Safe Church as Lifeguarding
Last week in my community, a small boy was found floating facedown in the water at a local pool and was resuscitated by a lifeguard. The boy’s life was saved. The lifeguard had been trained well. When the needed skills were required, the lifeguard carried them out quickly and effectively. Imagine the parents’ joy and gratitude. Imagine the lifeguard’s feelings knowing that his or her actions had saved a young child’s life.
This news story brought tears of joy to my eyes because, as a mother, I could not help but think about how I would have felt if the boy had been my son. And it reminded me about our safe church work.
Lifeguards’ shifts are busy and full of responsibilities, all of which contribute to safe environments that prevent injury and death. Lifeguards teach swimming lessons so that children know how to be safe in the water and learn to swim. They check the pool chemicals and do basic pool maintenance so that the water stays clear. They keep a sharp eye out for risky behavior. "Stay off the ropes; “Walk please, don't run”; and “Floating toys don't belong in the deep end” are common phrases. Lifeguards ensure that emergency equipment is kept in a convenient, known location, and they always have their whistles ready to use in case of an emergency.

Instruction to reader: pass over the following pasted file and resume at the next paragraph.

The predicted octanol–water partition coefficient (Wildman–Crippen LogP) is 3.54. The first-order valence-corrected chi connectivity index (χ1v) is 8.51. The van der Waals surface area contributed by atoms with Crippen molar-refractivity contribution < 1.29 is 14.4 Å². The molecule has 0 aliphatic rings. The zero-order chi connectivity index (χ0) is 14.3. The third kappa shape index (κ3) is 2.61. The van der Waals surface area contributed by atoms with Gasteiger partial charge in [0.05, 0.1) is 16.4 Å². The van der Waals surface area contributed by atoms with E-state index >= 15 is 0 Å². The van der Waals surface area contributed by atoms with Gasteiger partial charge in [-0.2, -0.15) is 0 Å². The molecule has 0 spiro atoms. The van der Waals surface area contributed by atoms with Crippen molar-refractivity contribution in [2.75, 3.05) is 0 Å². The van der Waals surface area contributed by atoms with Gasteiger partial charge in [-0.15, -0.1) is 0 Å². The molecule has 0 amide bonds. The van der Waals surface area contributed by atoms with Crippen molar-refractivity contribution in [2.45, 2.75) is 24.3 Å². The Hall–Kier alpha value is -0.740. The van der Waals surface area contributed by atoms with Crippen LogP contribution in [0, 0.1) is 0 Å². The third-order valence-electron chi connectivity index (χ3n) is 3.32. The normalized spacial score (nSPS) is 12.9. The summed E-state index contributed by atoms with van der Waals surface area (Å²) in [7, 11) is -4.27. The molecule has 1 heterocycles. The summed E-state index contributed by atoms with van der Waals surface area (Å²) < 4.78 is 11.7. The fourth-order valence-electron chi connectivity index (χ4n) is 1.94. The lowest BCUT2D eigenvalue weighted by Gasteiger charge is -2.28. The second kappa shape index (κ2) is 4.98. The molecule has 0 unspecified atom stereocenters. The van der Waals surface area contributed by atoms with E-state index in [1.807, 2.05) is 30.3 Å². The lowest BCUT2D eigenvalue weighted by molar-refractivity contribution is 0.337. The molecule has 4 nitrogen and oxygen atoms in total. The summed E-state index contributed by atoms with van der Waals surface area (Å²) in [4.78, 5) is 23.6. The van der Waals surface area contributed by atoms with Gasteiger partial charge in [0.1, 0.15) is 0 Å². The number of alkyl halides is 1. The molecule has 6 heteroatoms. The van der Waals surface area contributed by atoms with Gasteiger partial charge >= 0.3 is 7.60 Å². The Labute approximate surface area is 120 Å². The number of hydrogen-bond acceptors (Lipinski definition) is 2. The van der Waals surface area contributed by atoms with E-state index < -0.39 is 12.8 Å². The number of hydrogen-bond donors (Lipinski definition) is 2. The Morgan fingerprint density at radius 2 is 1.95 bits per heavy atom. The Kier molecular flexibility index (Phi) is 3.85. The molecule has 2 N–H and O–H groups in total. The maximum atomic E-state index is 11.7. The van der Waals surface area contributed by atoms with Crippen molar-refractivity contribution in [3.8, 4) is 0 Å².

“In fact, lifeguards are not just trained and waiting around for something bad to happen. They are vigilant and actively involved in maintaining a safe pool environment. The same should be true of safe church team members,” says Bonnie Nicholas, Director of Safe Church Ministry for the Christian Reformed Church. “We are vigilant and doing those little-noticed, ongoing activities that help maintain a safe church environment.”
Church leaders and safe church volunteers invest countless hours in training, prevention work, policy development and awareness. They become experts in issues related to abuse and safety. They highlight the need for resources and facility safety improvements with church council and members.
This work makes a big difference. Just by doing this work, safe church advocates prevent the unthinkable from happening. By providing a place of safety, safe church teams may change the course of a child’s life or enable a victim of abuse to come forward and receive the care he or she needs to experience healing and hope.